However, the Commission concluded that the issues were not “dramatic” and currently only affected those directly involved in the functioning and management of .EU. However, it found that if precautionary action was not taken, the problem was likely to become large enough to affect end users in terms of the sustainability of the .EU TLD and its attractiveness compared to other TLDs. It was noted that there were signs of relative decline in the performance of the .EU TLD.
In view of the findings of the REFIT review, the Commission’s proposal for a new European Regulation to replace the current Regulations governing .EU aims to:
- remove outdated legal and administrative requirements and create a lightweight, principles-based framework that is future-proof and allows .EU to adapt to rapid changes in relation to the TLD market and the dynamic digital landscape;
- continue incorporating and promoting the European Union’s priorities in the online world, ensuring a multistakeholder governance structure (including the creation of a multistakeholder Council) that reflects both technical and governance best practices and serves the public interest of the European Union;
- lift the strict prohibitions on vertical separation, namely the rules requiring a strict separation between organisations managing domain names (Registries) and those selling domain names to end-users (registrars), while providing clear provisions safeguarding the application of the rules of fair competition in accordance with the European Union’s principles; and
- relax the current eligibility criteria for registration of .EU domains to allow any European Union citizens to register a .EU domain name, independently of their place of residence.
With regard to the last point, .EU domain names are currently available for registration by any person, company or organisation based in the European Union, Iceland, Norway or Liechtenstein. Expanding this to give citizens of the European Union the right to register, regardless of where they are actually based, is completely in line with the general trend of ccTLDs over the past few years to relax their eligibility requirements and thus broaden their customer base. As mentioned above, at the end of March 2018 there were 323,166 .EU domain names with registrants based in the United Kingdom. These registrants will have to either alter this or risk losing their domain names when the United Kingdom exits the European Union (as per the Commission’s announcement of 28 March 2018). However, in the event that the proposal has been adopted before then, one effect of the relaxation of the eligibility criteria will be that citizens of the European Union based in the United Kingdom will be able to keep their domain names.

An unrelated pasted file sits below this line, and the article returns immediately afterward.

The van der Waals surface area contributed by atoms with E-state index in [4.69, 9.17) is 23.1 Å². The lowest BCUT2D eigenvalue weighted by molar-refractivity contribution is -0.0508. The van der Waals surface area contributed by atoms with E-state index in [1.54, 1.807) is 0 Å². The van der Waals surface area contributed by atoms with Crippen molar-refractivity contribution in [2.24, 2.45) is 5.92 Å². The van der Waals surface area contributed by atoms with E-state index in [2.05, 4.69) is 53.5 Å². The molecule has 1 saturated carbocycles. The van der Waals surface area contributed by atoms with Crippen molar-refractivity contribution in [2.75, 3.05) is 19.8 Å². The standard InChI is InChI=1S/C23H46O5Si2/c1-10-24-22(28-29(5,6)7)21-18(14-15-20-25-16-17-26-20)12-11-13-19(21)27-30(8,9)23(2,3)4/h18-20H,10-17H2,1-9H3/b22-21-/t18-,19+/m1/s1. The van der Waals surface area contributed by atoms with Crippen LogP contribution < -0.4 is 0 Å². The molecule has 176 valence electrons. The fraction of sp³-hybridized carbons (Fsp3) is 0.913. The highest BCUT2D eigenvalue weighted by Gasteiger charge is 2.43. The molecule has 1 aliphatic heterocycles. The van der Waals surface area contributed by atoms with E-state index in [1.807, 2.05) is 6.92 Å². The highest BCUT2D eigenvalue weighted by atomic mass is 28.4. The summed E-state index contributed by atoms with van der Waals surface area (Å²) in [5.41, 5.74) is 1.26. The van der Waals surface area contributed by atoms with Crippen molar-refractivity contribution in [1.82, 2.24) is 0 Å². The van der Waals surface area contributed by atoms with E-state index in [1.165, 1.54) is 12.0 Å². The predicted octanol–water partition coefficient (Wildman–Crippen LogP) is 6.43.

If adopted, the proposal could also mean that the current Registry operator, EURid (headquartered in Belgium) may change, as well as the current ADR providers dealing with disputes concerning .EU domain names (the World Intellectual Property Organization in Geneva and the Czech Arbitration Court in Prague).
What’s to come?
The Commission has stated that the proposal responds to a greater ambition for the use of .EU and ensures that the benefits linked to it can reach as many European Union citizens as possible in the near future. By creating an innovative, principles-based, future-proof regulatory framework that does not require legislative revision to implement developments in the domain name industry, the Commission hopes that the proposal will foster innovation in the .EU ecosystem, both at the level of the Registry and in the downstream markets of registrars and registrants, and result in better management and functioning of the .EU TLD. This will also reassure internet users that .EU domain name owners are genuinely connected to the European Union and that any commercial entity using a .EU domain name is subject to European Union law.
It was possible to give feedback on the European Commission’s proposal until 17 July 2018 via a link on its website, and the Commission will present a summary of the feedback received to the European Union Parliament and Council for consideration during the legislative debate.
Authored by Jane Seager
This article first appeared in Digital Business Lawyer – July 2018 Volume: 20 Issue: 7